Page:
Bill has been going to Leon at the same time each year for more than 20 years, back to the same rundown hospital on a back street in Nicaragua’s third-largest city. He works up to 10 hours a day doing surgeries with equipment that would likely be thrown away if found in any U.S. hospital.
He and the other American doctors and nurses who come with him and those who come at other times of the year with other teams are all part of the nonprofit Project Health for Leon. The nonprofit was started by Raleigh cardiologist Dr. John Paar in 1985 and has been associated with Wake Medical Center in Raleigh and the Brody School of Medicine at East Carolina University in Greenville. In addition to performing surgeries, the participants also lug supplies and equipment that they begged from places in the U.S. The nonprofit has no salaried employees and is run by medical professionals who volunteer their time.
I don’t pretend to know much about the nonprofit, but I have been privy to my father-in-law’s work because of my wife’s involvement. She’s been accompanying him on the trips for about 14 years.
In April I and many other members of our family went to Leon because Bill was being honored by the hospital for his years of service. What I learned was that more important than all those hundreds of surgeries he’s performed, perhaps, is the training he has provided to Nicaraguan doctors. Bill has helped convince administrators at Wake Med over the years to allow several dozen interns and doctors from Leon to visit operating rooms in the U.S. to improve their skills and learn from doctors here. Everyone here knows about our healthcare bureaucracy and all its requirements and limitations, so one can only imagine the immense red tape that has to be cut through to keep a program like this going.
About 40 of the 80 or so young doctors he has helped train — men and women who have spread out all over Nicaragua and who are doing vital work in a very poor country — came back to Leon in April for the ceremony. That evening I heard many, many kind words about the help and training he has provided, about how much it meant for him to have come to the same hospital all those years, how the relationships he forged have carried beyond the hospital.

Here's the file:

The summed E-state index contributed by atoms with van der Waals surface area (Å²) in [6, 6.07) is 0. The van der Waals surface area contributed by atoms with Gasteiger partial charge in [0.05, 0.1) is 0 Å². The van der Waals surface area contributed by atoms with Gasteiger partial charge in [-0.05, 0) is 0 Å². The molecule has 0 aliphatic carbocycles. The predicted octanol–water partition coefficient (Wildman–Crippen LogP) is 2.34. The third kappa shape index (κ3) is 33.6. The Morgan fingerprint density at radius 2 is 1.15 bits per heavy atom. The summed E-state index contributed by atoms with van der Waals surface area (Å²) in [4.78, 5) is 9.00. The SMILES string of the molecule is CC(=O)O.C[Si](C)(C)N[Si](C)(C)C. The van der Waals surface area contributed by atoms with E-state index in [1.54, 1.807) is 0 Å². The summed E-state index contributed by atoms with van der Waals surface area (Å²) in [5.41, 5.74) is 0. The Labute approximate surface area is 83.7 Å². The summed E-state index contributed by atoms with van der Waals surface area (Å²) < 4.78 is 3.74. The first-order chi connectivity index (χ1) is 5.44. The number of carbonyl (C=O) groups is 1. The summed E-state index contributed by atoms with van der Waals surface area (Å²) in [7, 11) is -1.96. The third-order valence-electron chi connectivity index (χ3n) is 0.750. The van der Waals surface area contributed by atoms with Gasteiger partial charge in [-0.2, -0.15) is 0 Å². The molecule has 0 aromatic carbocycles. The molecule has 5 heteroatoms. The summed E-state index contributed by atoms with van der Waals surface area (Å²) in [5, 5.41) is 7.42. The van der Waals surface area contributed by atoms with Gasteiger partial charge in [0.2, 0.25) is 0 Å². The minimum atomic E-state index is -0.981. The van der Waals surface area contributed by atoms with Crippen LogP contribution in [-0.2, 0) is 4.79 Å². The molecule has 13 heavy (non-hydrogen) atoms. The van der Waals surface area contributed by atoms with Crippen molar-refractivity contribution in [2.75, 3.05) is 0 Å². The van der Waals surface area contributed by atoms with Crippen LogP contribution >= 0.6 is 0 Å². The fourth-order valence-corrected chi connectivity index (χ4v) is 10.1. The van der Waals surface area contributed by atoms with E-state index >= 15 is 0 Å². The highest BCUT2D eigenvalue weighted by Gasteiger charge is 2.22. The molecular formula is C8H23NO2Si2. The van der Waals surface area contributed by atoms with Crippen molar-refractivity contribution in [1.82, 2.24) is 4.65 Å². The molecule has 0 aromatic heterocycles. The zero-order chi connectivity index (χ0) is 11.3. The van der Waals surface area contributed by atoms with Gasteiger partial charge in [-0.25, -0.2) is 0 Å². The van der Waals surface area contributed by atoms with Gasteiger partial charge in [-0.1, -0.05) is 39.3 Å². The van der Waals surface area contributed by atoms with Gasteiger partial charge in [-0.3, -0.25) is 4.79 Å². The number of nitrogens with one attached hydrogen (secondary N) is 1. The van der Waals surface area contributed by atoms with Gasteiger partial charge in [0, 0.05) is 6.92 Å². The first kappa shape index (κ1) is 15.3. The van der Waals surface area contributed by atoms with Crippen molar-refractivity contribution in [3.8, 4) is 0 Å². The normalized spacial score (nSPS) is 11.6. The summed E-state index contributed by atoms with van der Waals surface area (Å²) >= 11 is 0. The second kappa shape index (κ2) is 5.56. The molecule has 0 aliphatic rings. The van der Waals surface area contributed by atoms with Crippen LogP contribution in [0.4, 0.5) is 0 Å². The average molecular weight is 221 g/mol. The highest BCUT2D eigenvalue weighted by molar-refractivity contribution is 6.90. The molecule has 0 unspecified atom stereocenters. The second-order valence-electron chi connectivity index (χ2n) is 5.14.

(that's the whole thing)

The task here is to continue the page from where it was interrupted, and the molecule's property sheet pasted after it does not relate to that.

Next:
My family has been fortunate to have become a small part of this circle, expanding its reach and its ties to the U.S. Lori has earned her own place in the hearts of many in Leon. She began going as an interpreter, venturing into operating rooms and relaying communication between locals and American doctors.
Over time her father learned Spanish, so Lori became a personal liaison between local families and the American medical professionals. She also became the guide to take the American medical professional on trips to visit the unique places in Nicaragua when they took a day off from the hospital, going to cathedrals, volcanoes, coffee plantations, colonial cities, crater lagoons, beaches or rain forests. All these years, Lori has also quietly does her own charitable work, hauling books and school supplies and toys to orphanages or to the children’s ward of the hospital. For years I have looked at photographs of smiling children on the receiving end of her kindness.
Many who live in Waynesville may remember when Gustavo, Fernanda or Anna Raquel were students at Waynesville Middle or Tuscola High School. These were children of doctors who came into our home on informal exchanges and lived with us for up to six months at a time. While were in Leon in April, my daughter Hannah reconnected with these friends as the now young adults spent some late nights out on the town and a day snowboarding on rocks down a volcanic mountain.
Our ties to Leon have also been strengthened from time spent on the porch of my mountain house. Bill brought many of those interns who visited Raleigh to Waynesville, staying at the Oak Park Inn and visiting the sites here. That trip always included long sunset dinners on our porch with great food, singing and guitar playing, cigars and the fantastic Nicaraguan rum, Flor de Cana.
Many of those doctors could not speak English and my Spanish is awful, but it didn’t matter. We became friends, and I reconnected with many of them during this recent visit.
Mario came up to our table during the celebration and asked if we remembered him. Of course Lori recalled his name, and the young doctor retold how he had visited us during the Tuscola graduation of our daughter Megan. He remembered comments from the speaker, details of the ceremony, and he told us about a smooth rock he had picked up from a stream we took him to play in.
He took the stone back to Raleigh and then back to his daughter in Leon, telling her about the lush mountains of Western North Carolina where he had been treated kindly by a family he had just met. He promised her then — about five years ago — that he was going to take her to the Smoky Mountains when she was a little older. So two weeks ago in Leon, we invited him and his family to come visit us and promised to give them the grand tour of the mountains.
And then a week ago we got a surprise email from another family we reconnected with. One of their sons is 17 and is planning a visit here in June to stay with us and practice his English.
And so the circle keeps coming around, again and again, this time to Western North Carolina, strengthening bonds started for us by my wife’s father and extending now down two generations to my own children. Powerful, meaningful stuff.